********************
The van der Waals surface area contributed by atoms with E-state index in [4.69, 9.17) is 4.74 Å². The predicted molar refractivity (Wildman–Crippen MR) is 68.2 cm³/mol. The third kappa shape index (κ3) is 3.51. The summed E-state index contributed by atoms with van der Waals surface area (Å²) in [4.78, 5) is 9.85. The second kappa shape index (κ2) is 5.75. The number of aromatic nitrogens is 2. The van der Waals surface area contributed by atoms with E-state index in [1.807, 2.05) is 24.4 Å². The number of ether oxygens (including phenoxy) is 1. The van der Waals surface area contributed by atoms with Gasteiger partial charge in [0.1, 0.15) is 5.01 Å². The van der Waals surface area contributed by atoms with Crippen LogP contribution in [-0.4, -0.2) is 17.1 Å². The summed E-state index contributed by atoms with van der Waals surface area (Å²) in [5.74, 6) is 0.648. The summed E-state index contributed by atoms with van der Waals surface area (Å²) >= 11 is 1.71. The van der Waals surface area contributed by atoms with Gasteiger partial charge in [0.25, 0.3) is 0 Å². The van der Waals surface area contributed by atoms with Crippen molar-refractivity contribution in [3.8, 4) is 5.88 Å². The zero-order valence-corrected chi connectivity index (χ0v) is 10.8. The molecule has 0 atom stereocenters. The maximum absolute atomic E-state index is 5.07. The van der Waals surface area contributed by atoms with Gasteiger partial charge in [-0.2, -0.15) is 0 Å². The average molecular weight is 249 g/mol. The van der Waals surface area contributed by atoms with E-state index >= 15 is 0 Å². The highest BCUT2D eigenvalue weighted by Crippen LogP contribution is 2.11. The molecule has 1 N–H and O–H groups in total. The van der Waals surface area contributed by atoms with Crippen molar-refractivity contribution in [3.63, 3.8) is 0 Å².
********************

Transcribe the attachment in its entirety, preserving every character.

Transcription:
The van der Waals surface area contributed by atoms with E-state index in [4.69, 9.17) is 4.74 Å². The predicted molar refractivity (Wildman–Crippen MR) is 68.2 cm³/mol. The third kappa shape index (κ3) is 3.51. The summed E-state index contributed by atoms with van der Waals surface area (Å²) in [4.78, 5) is 9.85. The second kappa shape index (κ2) is 5.75. The number of aromatic nitrogens is 2. The van der Waals surface area contributed by atoms with E-state index in [1.807, 2.05) is 24.4 Å². The number of ether oxygens (including phenoxy) is 1. The van der Waals surface area contributed by atoms with Gasteiger partial charge in [0.1, 0.15) is 5.01 Å². The van der Waals surface area contributed by atoms with Crippen LogP contribution in [-0.4, -0.2) is 17.1 Å². The summed E-state index contributed by atoms with van der Waals surface area (Å²) in [5.74, 6) is 0.648. The summed E-state index contributed by atoms with van der Waals surface area (Å²) >= 11 is 1.71. The van der Waals surface area contributed by atoms with Gasteiger partial charge in [0.25, 0.3) is 0 Å². The van der Waals surface area contributed by atoms with Crippen molar-refractivity contribution in [3.8, 4) is 5.88 Å². The zero-order valence-corrected chi connectivity index (χ0v) is 10.8. The molecule has 0 atom stereocenters. The maximum absolute atomic E-state index is 5.07. The van der Waals surface area contributed by atoms with Gasteiger partial charge in [-0.2, -0.15) is 0 Å². The average molecular weight is 249 g/mol. The van der Waals surface area contributed by atoms with E-state index >= 15 is 0 Å². The highest BCUT2D eigenvalue weighted by Crippen LogP contribution is 2.11. The molecule has 1 N–H and O–H groups in total. The van der Waals surface area contributed by atoms with Crippen molar-refractivity contribution in [3.63, 3.8) is 0 Å².